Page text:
A rapid method for determining the physiological temperature parameters of giant freshwater prawn (Macrobrachium rosenbergii)

Published: 25 April 2024| Version 1 | DOI: 10.17632/86npy2wdc6.1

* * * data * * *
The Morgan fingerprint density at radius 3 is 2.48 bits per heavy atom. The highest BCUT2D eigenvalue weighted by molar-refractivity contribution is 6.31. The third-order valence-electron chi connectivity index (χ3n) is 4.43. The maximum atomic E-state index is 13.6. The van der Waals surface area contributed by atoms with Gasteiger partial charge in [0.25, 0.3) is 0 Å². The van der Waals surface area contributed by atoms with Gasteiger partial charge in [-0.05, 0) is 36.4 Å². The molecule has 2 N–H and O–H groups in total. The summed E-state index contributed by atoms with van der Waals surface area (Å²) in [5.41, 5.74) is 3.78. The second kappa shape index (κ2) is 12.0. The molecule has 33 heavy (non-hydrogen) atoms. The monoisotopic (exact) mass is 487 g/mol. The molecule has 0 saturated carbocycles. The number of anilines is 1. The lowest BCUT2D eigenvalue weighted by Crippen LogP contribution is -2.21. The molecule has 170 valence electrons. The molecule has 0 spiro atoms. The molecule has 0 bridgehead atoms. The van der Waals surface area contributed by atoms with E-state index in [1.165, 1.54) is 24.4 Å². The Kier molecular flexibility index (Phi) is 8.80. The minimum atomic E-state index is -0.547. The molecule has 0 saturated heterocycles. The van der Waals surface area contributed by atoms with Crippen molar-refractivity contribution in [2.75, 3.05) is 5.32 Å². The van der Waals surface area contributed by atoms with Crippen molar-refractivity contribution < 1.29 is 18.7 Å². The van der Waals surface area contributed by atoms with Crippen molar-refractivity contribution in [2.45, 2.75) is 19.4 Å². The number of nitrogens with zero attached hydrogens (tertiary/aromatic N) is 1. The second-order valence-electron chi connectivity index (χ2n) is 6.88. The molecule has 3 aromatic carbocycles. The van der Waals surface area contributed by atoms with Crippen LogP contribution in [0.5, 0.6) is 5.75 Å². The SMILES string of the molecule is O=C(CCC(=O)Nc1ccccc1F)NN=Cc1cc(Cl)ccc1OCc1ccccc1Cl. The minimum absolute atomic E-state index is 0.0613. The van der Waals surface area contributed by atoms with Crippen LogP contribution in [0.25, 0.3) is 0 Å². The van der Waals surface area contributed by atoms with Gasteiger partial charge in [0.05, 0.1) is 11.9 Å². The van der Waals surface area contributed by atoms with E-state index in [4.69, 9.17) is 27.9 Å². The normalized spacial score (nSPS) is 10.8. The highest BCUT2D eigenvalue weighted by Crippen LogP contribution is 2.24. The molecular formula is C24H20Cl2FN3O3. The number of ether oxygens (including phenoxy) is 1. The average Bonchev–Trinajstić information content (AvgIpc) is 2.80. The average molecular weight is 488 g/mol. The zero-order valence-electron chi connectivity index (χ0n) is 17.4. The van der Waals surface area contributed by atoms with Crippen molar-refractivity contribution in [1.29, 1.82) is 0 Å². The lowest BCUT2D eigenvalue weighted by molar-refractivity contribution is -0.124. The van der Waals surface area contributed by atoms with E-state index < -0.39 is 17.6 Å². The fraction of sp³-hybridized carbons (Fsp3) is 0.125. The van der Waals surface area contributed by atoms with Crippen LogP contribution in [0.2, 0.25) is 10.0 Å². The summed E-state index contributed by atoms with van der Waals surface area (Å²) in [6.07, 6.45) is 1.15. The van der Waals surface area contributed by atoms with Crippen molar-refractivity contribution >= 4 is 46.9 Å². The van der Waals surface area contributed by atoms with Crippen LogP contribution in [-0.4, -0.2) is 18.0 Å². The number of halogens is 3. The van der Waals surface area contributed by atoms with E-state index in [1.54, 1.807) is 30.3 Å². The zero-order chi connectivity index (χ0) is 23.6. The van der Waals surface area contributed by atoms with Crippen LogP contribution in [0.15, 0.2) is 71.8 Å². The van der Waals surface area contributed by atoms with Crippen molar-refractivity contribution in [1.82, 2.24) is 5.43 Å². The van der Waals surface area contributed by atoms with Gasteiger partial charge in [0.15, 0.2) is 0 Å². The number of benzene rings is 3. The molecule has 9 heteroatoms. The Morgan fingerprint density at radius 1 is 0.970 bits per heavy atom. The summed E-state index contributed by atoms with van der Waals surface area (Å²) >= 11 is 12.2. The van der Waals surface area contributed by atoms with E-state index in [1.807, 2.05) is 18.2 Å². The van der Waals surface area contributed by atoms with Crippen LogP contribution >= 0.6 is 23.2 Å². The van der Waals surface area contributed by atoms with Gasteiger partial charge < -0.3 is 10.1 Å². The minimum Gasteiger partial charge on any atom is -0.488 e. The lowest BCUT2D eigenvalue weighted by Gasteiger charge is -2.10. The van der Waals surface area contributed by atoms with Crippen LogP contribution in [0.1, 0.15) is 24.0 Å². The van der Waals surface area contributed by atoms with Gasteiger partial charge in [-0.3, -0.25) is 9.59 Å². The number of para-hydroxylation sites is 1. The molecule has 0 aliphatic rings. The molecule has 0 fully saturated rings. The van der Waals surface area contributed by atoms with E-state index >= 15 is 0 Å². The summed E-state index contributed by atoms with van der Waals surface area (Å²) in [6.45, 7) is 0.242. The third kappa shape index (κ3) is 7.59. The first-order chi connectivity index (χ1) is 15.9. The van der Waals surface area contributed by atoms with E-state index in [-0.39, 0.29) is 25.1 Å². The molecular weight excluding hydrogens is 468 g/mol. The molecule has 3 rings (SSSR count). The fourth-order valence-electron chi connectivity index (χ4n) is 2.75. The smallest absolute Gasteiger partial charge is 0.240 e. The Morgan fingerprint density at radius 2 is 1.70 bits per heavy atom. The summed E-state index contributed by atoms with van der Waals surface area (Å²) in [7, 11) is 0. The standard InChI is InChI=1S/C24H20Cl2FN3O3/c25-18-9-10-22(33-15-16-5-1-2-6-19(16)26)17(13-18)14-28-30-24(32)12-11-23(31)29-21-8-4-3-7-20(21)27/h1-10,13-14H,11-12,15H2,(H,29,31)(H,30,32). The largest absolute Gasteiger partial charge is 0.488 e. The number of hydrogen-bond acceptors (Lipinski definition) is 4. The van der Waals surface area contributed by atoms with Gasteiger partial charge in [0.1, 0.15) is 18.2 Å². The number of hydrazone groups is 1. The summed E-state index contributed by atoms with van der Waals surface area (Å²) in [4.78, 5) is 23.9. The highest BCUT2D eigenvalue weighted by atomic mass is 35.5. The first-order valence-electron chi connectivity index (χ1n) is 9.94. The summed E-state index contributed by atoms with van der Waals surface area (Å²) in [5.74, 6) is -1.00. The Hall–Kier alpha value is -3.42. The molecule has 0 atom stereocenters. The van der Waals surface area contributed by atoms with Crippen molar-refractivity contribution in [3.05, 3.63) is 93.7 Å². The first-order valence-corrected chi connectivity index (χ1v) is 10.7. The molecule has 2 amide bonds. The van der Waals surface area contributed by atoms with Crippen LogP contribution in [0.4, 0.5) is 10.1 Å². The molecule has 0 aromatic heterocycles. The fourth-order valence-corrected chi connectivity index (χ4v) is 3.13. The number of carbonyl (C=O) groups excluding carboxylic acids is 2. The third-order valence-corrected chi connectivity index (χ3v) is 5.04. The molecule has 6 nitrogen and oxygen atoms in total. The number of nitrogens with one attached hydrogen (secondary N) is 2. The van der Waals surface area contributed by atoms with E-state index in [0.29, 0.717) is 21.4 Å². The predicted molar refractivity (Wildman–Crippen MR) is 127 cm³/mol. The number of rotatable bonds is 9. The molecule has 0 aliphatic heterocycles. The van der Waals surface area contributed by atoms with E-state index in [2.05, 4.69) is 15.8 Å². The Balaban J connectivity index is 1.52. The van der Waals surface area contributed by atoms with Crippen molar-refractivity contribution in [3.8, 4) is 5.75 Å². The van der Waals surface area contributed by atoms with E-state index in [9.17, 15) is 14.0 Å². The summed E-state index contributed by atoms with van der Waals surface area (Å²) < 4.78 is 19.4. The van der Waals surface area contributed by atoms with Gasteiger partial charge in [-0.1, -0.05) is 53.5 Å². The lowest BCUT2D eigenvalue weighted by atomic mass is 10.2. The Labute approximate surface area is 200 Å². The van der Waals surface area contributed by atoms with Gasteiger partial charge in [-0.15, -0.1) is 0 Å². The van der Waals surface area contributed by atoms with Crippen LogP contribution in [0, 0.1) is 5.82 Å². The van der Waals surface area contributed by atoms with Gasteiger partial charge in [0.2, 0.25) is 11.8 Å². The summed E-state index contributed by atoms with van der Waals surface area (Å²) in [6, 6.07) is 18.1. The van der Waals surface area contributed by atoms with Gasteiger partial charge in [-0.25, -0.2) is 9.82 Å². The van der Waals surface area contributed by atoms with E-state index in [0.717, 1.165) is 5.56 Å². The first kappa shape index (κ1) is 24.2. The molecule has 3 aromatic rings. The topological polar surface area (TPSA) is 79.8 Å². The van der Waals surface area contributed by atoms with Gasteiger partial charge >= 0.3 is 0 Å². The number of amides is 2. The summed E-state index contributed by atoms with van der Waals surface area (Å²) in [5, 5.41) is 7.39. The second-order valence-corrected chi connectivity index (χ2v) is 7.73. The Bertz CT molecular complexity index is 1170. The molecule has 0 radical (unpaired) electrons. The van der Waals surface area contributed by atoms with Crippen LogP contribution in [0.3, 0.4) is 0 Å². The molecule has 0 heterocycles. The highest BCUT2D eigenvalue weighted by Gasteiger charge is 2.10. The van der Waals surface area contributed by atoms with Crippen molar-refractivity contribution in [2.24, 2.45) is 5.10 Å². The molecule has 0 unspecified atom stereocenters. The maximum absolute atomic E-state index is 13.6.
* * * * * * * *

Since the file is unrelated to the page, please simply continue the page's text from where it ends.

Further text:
Abstract Being ectothermic animals, prawns are highly sensitive to changes in environmental temperature. Uncomfortable temperatures can cause distress or even death in the animal and disrupt their activities. Current methods for detecting the physiological temperature ranges of prawns rely heavily on their behavior than on their intrinsic physiological characteristics. However, using external behaviors to identify distress in benthic crustaceans like prawns is challenging because they do not close their eyes, have expressionless faces, and often just lie dormant without extensive body movements. Recently, the concept of "oxygen- and capacity-limited thermal tolerance" was proposed for determining the living temperature range of animals, which is believed to depend on the oxygen supply capacity of each part of the body. Oxygen supply within organisms is heavily influenced by the circulatory and respiratory systems. This study examined respiratory and circulatory indicators to develop a set of methods for rapidly determining the physiological temperature range of prawns. This method can be used to determine the critical limit temperature, thermal tolerance range, pejus temperature, and optimal performance temperature without the need for large samples or long-term and extensive behavioral observations. This method assumes that the respiratory and circulatory systems respond in a coordinated manner when the temperature changes, which is indicated by the rate of change in both the scaphognathite beat and the heartbeat. On the basis of the ratio of these two rate changes at each temperature, we suggest several key physiological temperature ranges for Macrobrachium rosenbergii: (1) an upper critical temperature of 35°C and a lower critical temperature of 15°C, with a temperature tolerance of 15°C–35°C; (2) an upper pejus temperature of 33°C and a lower pejus temperature of 19°C; and (3) an optimal temperature range of 24°C–28°C, with the middle value of 26°C regarded as the optimal performance temperature.